Working on individual side projects, if you can motivate yourself, it will succeed.

      The only problem is those occasional programming problems... The ones every programmer gets... where it is a stupid typo or something you are overlooking. (common misspellings like "o" instead of the character zero, lack of quotes, or using an operator from a different language.) All programmers will do this and they can take an hour to find on your own... A co-worker can see the problem in a glance. That is the only problem to working on your own. On a team project, if you have someone you talk to regularly, that can and will find it quickly, you are golden. If you are on a team and no one has the time to bother with you, your communication is lacking and you are doomed to fail.

  • I worked for a year remotely from a new country, and by that time I was about stir-crazy from isolation, even as my day ended promptly at 3pm and I had so much time to have a good home balance. If you have flexibility, you should go into the office at least once a week to get that invaluable face-to-face interaction, and during crunch time switch to 80% in-office. Impromptu five-minute stand-ups with a project group are often essential.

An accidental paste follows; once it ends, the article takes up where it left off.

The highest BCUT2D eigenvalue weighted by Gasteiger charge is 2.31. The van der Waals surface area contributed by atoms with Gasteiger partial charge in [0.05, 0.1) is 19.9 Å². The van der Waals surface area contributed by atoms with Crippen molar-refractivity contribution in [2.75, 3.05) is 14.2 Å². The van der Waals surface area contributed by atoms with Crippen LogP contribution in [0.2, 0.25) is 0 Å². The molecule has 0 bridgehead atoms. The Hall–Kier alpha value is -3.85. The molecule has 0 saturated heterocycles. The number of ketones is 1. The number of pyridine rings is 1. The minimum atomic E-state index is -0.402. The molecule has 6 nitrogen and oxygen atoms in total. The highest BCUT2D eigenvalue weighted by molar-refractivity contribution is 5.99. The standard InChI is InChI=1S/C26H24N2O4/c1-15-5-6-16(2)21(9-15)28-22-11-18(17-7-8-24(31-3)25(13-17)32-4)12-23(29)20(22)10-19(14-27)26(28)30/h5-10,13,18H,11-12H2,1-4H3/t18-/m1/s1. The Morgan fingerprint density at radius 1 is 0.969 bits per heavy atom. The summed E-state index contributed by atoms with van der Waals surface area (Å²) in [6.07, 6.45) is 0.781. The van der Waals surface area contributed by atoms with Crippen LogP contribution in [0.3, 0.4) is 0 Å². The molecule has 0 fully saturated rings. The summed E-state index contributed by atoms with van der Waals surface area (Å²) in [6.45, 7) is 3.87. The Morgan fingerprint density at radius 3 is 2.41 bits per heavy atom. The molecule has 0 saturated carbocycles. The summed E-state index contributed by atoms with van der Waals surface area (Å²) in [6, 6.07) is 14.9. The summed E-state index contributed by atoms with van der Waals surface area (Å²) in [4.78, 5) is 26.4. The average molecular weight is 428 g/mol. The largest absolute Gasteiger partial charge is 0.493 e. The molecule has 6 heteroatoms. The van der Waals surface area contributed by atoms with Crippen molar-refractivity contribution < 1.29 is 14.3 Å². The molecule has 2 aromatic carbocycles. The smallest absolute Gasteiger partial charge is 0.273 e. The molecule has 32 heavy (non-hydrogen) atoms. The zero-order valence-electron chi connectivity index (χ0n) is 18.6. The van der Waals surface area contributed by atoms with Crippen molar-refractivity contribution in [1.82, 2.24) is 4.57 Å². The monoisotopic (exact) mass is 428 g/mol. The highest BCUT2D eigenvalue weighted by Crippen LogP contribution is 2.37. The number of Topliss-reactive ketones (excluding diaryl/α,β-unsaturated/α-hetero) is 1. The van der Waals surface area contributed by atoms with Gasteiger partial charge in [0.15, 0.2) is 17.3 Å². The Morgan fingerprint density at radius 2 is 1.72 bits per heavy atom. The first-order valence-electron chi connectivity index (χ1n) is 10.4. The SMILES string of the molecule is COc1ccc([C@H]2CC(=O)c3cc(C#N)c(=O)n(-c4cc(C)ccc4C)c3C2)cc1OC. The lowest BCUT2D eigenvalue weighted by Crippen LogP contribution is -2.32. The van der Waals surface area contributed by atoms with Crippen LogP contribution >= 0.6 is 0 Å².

• I agree with Balance. There are times when you need face-to-face meetings in a room with a whiteboard or other doodling device to figure out the big picture. Once you have your assignment, it may be one that can be done better and/or more quickly in isolation.
  • because I certainly have no use whatsoever for networking. Nope. None. And getting pinged by 500 ppl per minute in IM because that's the only way to get ahold of me will never get old.
  • Mayer had to do what is right for Yahoo! They have been stagnant for awhile, so - perhaps it is a proper change in management. I guess time will tell.